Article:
"John Carter" filmmaker faces risky debut with a smile

Wed Mar 7, 2012 3:42pm EST
 
Email This Article |
Share This Article
  • Facebook
  • LinkedIn
  • Twitter
| Print This Article | Single Page
[-] Text [+]

By Jordan Riefe

LOS ANGELES (Reuters) - As a boy, Andrew Stanton fell in love with author Edgar Rice Burroughs' series of "John Carter" books about the space adventurer and his exploits on Mars.

As a man, Stanton never forgot the character even as he forged a successful career within the cozy confines of Pixar Animation Studios directing "Finding Nemo" and "WALL-E." Their combined earnings of $1.4 billion worldwide gave him the chance to make "John Carter" his live-action debut on Friday

But well before "John Carter" made it onto silver screens, the movie was plagued with negative reports over its huge cost that producers have put at $250 million, although some reports go higher. And when any expensive, high-profile movie from a hot director flops, it can spell career trouble. Stanton knows that fact of Hollywood life, but shrugs it off with a smile.

"Every picture I've been on has had a huge budget with all the world watching," Stanton told Reuters. "This is not that different other than, maybe, people are betting more against me because of the oddity of me suddenly stepping out of Pixar."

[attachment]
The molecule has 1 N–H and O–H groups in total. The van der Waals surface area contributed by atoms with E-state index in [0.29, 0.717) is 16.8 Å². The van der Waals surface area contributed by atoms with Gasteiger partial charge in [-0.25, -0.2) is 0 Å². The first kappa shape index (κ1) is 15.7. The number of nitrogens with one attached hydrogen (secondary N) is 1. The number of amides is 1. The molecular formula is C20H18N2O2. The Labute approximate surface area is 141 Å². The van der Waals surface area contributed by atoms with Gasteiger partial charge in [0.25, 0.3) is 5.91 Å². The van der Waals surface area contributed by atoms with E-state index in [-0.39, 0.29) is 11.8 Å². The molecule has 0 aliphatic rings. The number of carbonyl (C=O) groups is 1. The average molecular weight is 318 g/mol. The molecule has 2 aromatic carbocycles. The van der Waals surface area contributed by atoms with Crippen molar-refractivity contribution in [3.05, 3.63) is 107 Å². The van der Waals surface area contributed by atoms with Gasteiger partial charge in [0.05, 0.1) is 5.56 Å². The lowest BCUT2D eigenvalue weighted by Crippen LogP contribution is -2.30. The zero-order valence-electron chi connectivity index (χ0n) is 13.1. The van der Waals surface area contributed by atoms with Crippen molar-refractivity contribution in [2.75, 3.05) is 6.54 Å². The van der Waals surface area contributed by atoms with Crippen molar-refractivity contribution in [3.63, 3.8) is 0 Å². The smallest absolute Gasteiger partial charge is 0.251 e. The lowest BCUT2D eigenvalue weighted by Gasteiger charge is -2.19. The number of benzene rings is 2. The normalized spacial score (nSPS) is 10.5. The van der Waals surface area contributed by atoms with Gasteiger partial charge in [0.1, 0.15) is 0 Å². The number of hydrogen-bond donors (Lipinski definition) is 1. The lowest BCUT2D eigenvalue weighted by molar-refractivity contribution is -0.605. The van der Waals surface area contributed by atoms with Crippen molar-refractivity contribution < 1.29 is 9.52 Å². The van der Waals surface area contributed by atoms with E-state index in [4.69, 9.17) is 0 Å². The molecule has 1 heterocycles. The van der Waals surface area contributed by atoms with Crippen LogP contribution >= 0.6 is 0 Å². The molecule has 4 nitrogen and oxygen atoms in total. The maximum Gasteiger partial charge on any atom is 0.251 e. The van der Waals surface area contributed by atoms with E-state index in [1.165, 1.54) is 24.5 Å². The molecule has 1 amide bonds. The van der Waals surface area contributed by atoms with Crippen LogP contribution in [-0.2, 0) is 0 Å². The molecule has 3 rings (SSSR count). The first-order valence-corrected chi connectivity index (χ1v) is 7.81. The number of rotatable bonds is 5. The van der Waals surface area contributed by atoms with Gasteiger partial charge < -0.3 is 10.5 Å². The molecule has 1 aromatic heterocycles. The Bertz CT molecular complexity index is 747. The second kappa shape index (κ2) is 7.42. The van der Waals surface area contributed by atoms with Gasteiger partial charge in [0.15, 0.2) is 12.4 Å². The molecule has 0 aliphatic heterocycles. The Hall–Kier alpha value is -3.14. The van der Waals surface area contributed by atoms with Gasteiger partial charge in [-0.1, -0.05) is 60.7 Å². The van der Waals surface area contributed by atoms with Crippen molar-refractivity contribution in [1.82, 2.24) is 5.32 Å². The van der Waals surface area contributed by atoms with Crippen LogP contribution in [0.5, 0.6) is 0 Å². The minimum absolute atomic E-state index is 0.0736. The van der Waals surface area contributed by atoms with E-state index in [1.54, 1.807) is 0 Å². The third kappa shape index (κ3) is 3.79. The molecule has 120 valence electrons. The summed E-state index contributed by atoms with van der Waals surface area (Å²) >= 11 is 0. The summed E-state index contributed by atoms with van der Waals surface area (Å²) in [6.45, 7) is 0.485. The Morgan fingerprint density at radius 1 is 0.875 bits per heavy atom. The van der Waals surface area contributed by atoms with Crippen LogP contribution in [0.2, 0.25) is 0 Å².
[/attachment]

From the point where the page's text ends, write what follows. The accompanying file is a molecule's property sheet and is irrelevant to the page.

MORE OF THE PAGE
Stanton worked at Pixar in its early days before it was bought by the Walt Disney Co. when it was still a scrappy animation company run by John Lasseter and the late Steve Jobs. There, he found a tightly-knit cadre of artists and storytellers honing their skills on commercials and short films.

After the phenomenal success of 1995's "Toy Story," Pixar became the focus of a resurgence in animated film. A key to their success was subjecting rough cuts to a "brain trust" of artists, writers and directors for comments.

Filmmakers were free to take or leave advice on how to fix their movies, a luxury seldom afforded by Hollywood's major studios. When tweaked to perfection, the scene was then committed to full-blown animation.

Animators habitually plan every moment on film, but the two-time Oscar-winning director found that live-action production moved faster and was more fluid with changes. Stanton admits he ran into problems making the transition.   Continued...